A new jewelry brand that signifies her love for pearls

Roseate has only been selling her pearl and bead-inspired jewelry since May, but the founder has spent most of her career working for a much more well-known retailer: Tiffany & Company.

The idea for Roseate came about in 2021, when Pamela Cloud, who had worked on the business side at Tiffany for 25 years and eventually led the company’s marketing, was catching lunch with her former boss, Michael Kowalski. He served as CEO at Tiffany from 1999 to 2015, with an interim return in 2017, and Chairman of the Board from 2003 to 2017.

“We’ve been talking about things,” Ms. Cloud said in an interview at Roseate headquarters, a co-working space in New York’s Little Italy neighborhood. “If you were going to build a brand differently, any brand, how would you do it? Then he had us talk about materials, and we share that love of pearls.”

Pearls are the leitmotif of Roseate, which was founded by Mrs. Cloud the following year. (Mr. Kowalski was a founding investor and is now one of the three board members, along with Ms. Cloud and her husband, Christopher Cloud.)

While Roseate has some classic elements, like these 10mm diameter South Sea pearl earrings in 18k rose gold, most of the designs have a modern, casual vibe. For example, there are wands, thin pendants, or dangle earrings punctuated with lab-grown diamonds and mother-of-pearl, and the TreasureLocks collection includes gold beaded necklaces designed to resemble pearls.

The inaugural 50-piece set was designed by Eddie Borgo, which is based in New York and Los Angeles. He brought a personal approach to the project, Ms. Cloud said, “but also this design view of nature, water, water droplets, and oceans.”

His designs were executed by artisans in New York, Rhode Island and California. The pearls came from Kamuca, a farming operation in Tahiti, and the Paspelle Pearling Company in Australia.

Roseate prices range from $150 for a dainty WaterDrop sterling silver bracelet to $39,500 for an 18-inch south sea pearl necklace, with the bulk running from $1,000 to $3,000. “We want to make it accessible,” said Ms. Cloud. “We have the beautiful thread for $39,000, but we also want to make sure people can have a heart-shaped necklace at the thousandth.”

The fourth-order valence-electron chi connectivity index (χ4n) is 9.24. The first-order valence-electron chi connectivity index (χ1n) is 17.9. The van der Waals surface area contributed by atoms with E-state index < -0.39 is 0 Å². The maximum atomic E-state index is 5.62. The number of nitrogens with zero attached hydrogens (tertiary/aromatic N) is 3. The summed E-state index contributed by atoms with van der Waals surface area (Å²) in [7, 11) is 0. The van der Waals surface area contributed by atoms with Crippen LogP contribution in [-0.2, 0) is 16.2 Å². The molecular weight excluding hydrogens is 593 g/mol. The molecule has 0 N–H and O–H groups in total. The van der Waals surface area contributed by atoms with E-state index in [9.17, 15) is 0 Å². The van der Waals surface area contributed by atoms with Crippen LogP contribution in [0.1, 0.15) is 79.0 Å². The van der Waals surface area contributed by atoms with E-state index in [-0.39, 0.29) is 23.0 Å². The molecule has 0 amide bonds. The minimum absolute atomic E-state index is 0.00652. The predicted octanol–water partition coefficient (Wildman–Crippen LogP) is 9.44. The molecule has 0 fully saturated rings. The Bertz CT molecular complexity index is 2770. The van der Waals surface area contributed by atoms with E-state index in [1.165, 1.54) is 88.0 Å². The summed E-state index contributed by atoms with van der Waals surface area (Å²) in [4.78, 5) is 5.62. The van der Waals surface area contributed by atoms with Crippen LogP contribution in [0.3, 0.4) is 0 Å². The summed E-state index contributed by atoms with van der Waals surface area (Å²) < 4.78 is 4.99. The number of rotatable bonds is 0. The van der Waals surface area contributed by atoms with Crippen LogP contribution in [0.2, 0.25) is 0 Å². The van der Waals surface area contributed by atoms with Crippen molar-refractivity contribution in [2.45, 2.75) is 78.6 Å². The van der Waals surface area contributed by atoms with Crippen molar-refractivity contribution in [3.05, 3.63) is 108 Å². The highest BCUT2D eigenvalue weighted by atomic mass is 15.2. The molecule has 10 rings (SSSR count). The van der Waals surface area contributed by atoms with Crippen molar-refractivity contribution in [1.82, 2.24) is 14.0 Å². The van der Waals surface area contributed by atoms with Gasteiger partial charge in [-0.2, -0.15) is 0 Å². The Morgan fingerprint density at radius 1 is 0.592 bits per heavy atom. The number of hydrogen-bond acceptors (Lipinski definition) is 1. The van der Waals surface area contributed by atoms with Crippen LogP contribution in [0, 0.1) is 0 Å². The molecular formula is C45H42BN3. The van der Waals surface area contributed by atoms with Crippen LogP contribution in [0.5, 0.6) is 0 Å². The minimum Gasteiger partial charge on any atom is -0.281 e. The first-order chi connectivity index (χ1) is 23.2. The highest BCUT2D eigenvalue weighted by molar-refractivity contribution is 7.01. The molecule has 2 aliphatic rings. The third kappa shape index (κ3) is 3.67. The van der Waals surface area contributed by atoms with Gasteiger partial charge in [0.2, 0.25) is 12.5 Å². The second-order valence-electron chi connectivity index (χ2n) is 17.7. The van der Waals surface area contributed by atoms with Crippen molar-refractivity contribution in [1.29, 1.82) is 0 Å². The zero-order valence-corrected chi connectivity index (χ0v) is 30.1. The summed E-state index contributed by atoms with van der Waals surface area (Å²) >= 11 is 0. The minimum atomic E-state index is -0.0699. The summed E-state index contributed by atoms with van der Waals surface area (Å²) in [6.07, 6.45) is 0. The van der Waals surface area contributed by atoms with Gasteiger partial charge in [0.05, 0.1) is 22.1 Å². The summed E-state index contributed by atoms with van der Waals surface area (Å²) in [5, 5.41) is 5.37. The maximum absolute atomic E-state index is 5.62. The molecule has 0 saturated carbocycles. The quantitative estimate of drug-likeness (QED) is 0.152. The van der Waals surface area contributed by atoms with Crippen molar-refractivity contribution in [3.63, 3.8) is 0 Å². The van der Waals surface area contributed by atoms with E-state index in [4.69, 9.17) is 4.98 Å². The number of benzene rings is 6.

Most of the sales come through its website, but the pop-up store in Washington, D.C.’s Georgetown neighborhood is scheduled to continue through November. Another pop-up store, in New York’s West Village, is set to open later this summer.

The company has associated itself with organizations that support oysters and clean water, essentials to its pearl creations—which seems to make strategic sense. When a company chooses to align with a charity, “it has to have a real connection to the product or to the personality behind the product,” said Lucy Green, founder of Light Years, a trend-forecasting company.

She said, “In general, there’s a greater focus on oceans and water and their connection to our environment and climate change, so for a brand like this that’s being launched that’s relatively new, that makes a lot of sense.”

Roseate donates 20 percent — or $300 — to charity every time you sell two of her designs, both priced at $1,500. The sale of the Bloom Wand Necklace benefits Billion Oyster Project, helping to restore New York Harbor’s oyster reefs; The Water Wand pendant helps Conservation Internationalwhich attempts to protect the oceans and other living ecosystems.

For Ms. Cloud, who was chief merchandising officer when she left Tiffany in 2019 (shortly before it was acquired by LVMH Moët Hennessy Louis Vuitton), working with Pearls completes her career.

“When I saved up and bought my first Tiffany piece, as someone who works there, it was a pearl, and I’m glad my 18-year-old now wears it every day.”